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  • An empirical analysis of c preprocessor use

    Publication Year: 2002, Page(s):1146 - 1170
    Cited by:  Papers (42)  |  Patents (1)
    Request permission for commercial reuse | Click to expandAbstract | PDF file iconPDF (3235 KB) | HTML iconHTML

    This is the first empirical study of the use of the C macro preprocessor, Cpp. To determine how the preprocessor is used in practice, this paper analyzes 26 packages comprising 1.4 million lines of publicly available C code. We determine the incidence of C preprocessor usage-whether in macro definitions, macro uses, or dependences upon macros-that is complex, potentially problematic, or inexpressi... View full abstract»

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  • Ethical issues in empirical studies of software engineering

    Publication Year: 2002, Page(s):1171 - 1180
    Cited by:  Papers (29)
    Request permission for commercial reuse | Click to expandAbstract | PDF file iconPDF (270 KB) | HTML iconHTML

    The popularity of empirical methods in software engineering research is on the rise. Surveys, experiments, metrics, case studies, and field studies are examples of empirical methods used to investigate both software engineering processes and products. The increased application of empirical methods has also brought about an increase in discussions about adapting these methods to the peculiarities o... View full abstract»

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Aims & Scope

The IEEE Transactions on Software Engineering is interested in well-defined theoretical results and empirical studies that have potential impact on the construction, analysis, or management of software. The scope of this Transactions ranges from the mechanisms through the development of principles to the application of those principles to specific environments. Specific topic areas include: a) development and maintenance methods and models, e.g., techniques and principles for the specification, design, and implementation of software systems, including notations and process models; b) assessment methods, e.g., software tests and validation, reliability models, test and diagnosis procedures, software redundancy and design for error control, and the measurements and evaluation of various aspects of the process and product; c) software project management, e.g., productivity factors, cost models, schedule and organizational issues, standards; d) tools and environments, e.g., specific tools, integrated tool environments including the associated architectures, databases, and parallel and distributed processing issues; e) system issues, e.g., hardware-software trade-off; and f) state-of-the-art surveys that provide a synthesis and comprehensive review of the historical development of one particular area of interest.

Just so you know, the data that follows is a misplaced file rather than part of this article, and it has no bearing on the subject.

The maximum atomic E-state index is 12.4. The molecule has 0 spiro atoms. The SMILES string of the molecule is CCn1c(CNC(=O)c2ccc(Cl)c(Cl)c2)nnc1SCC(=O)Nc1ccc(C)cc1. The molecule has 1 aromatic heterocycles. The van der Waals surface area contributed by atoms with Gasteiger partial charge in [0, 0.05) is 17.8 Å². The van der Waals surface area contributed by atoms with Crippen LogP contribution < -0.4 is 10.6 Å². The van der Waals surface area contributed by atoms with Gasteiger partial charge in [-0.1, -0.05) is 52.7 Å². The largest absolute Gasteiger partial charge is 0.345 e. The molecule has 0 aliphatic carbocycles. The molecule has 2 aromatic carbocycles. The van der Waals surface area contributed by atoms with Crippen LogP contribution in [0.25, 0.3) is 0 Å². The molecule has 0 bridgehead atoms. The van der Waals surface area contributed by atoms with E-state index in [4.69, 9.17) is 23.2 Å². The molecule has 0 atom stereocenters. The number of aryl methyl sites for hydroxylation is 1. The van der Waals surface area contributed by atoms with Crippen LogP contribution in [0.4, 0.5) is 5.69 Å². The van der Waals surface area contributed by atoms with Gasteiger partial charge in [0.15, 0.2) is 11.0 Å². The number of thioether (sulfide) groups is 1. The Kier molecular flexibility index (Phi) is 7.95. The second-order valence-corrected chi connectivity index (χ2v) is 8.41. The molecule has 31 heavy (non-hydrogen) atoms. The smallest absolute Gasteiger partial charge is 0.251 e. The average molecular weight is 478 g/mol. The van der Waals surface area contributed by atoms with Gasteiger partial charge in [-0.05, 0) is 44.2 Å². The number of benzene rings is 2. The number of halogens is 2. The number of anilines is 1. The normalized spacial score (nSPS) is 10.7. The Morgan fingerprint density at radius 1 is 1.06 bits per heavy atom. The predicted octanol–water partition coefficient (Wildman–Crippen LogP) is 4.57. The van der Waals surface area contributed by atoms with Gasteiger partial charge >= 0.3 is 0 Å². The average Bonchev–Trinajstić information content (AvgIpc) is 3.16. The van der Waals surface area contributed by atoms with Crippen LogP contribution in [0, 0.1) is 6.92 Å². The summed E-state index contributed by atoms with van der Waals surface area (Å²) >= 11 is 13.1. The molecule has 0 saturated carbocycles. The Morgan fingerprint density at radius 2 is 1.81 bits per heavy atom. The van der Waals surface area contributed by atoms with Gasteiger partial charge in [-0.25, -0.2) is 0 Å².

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Meet Our Editors

Editor-in-Chief
Matthew B. Dwyer
Dept. Computer Science and Engineering
256 Avery Hall
University of Nebraska-Lincoln
Lincoln, NE 68588-0115 USA
tse-eic@computer.org